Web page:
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Re: Query plan for NOT IN

From: "Kevin Grittner" <Kevin(dot)Grittner(at)wicourts(dot)gov>
To: "Guy Rouillier" <guyr-ml1(at)burntmail(dot)com>, Grzegorz Ja*kiewicz <gryzman(at)gmail(dot)com>
Cc: <pgsql-performance(at)postgresql(dot)org>
Subject: Re: Query plan for NOT IN
Date: 2009-10-07 14:39:59
Message-ID: 4ACC61EF020000250002B6B7@gw.wicourts.gov (view raw or flat)
Thread:
Lists: pgsql-performance
Grzegorz Jaœkiewicz<gryzman(at)gmail(dot)com> wrote:
> Guy Rouillier <guyr-ml1(at)burntmail(dot)com>wrote:
>> Grzegorz Jaœkiewicz wrote:
 
>>> using nulls as default 'idunno' - is a bad practice
 
>> I don't understand this point of view.  The concept of null was
>> introduced into the SQL vernacular by Codd and Date expressly to
>> represent unknown values.
 
> if by default your account balance is 0, you should set it to 0, not
> leave it as null
 
If your business rules are that a new account is created with a zero
balance and then deposits are made, sure -- insert the account row
with a zero balance, *because you know it to be zero*.  It's been rare
that I've seen anyone err on the side of using NULL in place of a
default for such cases.  Much more common is using, for example, 'NMI'
in the middle name column to denote "No Middle Initial".  Such "magic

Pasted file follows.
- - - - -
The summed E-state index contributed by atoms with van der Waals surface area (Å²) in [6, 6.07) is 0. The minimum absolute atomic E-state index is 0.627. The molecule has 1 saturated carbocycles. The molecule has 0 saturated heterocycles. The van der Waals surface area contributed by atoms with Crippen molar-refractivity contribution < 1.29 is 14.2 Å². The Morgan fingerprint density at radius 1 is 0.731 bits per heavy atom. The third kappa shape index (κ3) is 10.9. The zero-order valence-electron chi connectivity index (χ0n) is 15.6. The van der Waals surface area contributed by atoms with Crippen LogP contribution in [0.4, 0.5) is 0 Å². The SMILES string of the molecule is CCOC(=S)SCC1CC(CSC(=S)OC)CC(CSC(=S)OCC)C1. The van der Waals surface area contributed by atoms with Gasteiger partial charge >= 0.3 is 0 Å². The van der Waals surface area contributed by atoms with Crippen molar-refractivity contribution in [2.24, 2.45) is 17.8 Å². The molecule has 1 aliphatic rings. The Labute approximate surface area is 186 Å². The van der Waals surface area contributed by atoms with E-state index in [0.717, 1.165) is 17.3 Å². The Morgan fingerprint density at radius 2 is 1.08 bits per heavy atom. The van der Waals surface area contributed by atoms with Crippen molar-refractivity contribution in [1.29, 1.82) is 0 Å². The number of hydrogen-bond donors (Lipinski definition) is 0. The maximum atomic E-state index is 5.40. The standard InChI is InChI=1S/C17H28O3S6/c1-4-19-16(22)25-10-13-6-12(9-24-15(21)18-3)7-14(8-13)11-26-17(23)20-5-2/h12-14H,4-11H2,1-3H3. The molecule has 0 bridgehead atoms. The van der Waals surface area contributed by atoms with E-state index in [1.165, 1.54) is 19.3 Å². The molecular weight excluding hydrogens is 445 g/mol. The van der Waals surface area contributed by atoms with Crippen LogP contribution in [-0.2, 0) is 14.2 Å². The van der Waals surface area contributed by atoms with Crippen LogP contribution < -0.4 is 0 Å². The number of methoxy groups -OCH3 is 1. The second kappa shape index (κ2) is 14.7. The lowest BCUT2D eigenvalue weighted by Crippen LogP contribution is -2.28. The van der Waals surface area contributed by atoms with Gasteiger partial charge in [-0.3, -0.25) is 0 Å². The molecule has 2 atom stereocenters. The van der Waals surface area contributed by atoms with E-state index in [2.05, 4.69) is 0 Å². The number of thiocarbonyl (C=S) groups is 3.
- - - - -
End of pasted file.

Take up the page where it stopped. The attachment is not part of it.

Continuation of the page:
values" can cause no end of trouble.
 
A failing of the SQL standard is that it uses the same mark (NULL) to
show the absence of a value because it is unknown as for the case
where it is known that no value exists (not applicable).  Codd argued
for a distinction there, but it hasn't come to pass, at least in the
standard.  If anyone could suggest a way to support standard syntax
and semantics and add extensions to support this distinction, it might
be another advance that would distinguish PostgreSQL from "less
evolved" products.   :-)
 
None of that changes the requirement that NOT IN must result in
UNKNOWN if any of the values involved are NULL.  You can't say that my
birthday is not in the set of birthdays for other subscribers to this
list without knowing the birthdays of all subscribers.  This
definition of the operator makes it hard to optimize, but setting
unknown birthdays to some date far in the past or future, to avoid
using NULL, would just result in bogus results for this query as well
as, for example, queries attempting to calculate aggregates on age.
 
-Kevin

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Subject: Re: Query plan for NOT IN
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